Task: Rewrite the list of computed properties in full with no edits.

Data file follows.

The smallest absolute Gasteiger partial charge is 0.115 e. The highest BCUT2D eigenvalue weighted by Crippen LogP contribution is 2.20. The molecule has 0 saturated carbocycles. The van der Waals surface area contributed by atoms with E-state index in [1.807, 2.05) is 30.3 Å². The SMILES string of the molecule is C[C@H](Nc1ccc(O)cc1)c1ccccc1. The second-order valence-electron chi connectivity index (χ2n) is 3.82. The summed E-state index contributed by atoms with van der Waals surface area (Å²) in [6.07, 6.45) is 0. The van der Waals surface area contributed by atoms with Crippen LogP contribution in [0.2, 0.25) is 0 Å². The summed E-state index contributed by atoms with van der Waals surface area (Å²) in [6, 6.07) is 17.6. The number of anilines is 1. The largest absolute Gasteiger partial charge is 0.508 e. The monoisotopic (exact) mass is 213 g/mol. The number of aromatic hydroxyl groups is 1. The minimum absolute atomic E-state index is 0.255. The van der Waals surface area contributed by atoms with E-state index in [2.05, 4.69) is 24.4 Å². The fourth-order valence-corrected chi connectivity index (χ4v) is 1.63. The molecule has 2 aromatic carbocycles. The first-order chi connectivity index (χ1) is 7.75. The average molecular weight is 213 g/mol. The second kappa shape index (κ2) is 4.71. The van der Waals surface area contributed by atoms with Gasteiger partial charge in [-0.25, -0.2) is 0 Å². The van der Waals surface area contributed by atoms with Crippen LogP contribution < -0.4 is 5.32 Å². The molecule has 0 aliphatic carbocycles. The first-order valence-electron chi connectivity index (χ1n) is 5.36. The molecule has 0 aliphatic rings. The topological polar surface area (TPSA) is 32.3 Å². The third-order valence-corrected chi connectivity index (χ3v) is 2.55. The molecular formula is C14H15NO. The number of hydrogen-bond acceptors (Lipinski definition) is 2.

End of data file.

The smallest absolute Gasteiger partial charge is 0.115 e. The highest BCUT2D eigenvalue weighted by Crippen LogP contribution is 2.20. The molecule has 0 saturated carbocycles. The van der Waals surface area contributed by atoms with E-state index in [1.807, 2.05) is 30.3 Å². The SMILES string of the molecule is C[C@H](Nc1ccc(O)cc1)c1ccccc1. The second-order valence-electron chi connectivity index (χ2n) is 3.82. The summed E-state index contributed by atoms with van der Waals surface area (Å²) in [6.07, 6.45) is 0. The van der Waals surface area contributed by atoms with Crippen LogP contribution in [0.2, 0.25) is 0 Å². The summed E-state index contributed by atoms with van der Waals surface area (Å²) in [6, 6.07) is 17.6. The number of anilines is 1. The largest absolute Gasteiger partial charge is 0.508 e. The monoisotopic (exact) mass is 213 g/mol. The number of aromatic hydroxyl groups is 1. The minimum absolute atomic E-state index is 0.255. The van der Waals surface area contributed by atoms with E-state index in [2.05, 4.69) is 24.4 Å². The fourth-order valence-corrected chi connectivity index (χ4v) is 1.63. The molecule has 2 aromatic carbocycles. The first-order chi connectivity index (χ1) is 7.75. The average molecular weight is 213 g/mol. The second kappa shape index (κ2) is 4.71. The van der Waals surface area contributed by atoms with Gasteiger partial charge in [-0.25, -0.2) is 0 Å². The van der Waals surface area contributed by atoms with Crippen LogP contribution < -0.4 is 5.32 Å². The molecule has 0 aliphatic carbocycles. The first-order valence-electron chi connectivity index (χ1n) is 5.36. The molecule has 0 aliphatic rings. The topological polar surface area (TPSA) is 32.3 Å². The third-order valence-corrected chi connectivity index (χ3v) is 2.55. The molecular formula is C14H15NO. The number of hydrogen-bond acceptors (Lipinski definition) is 2.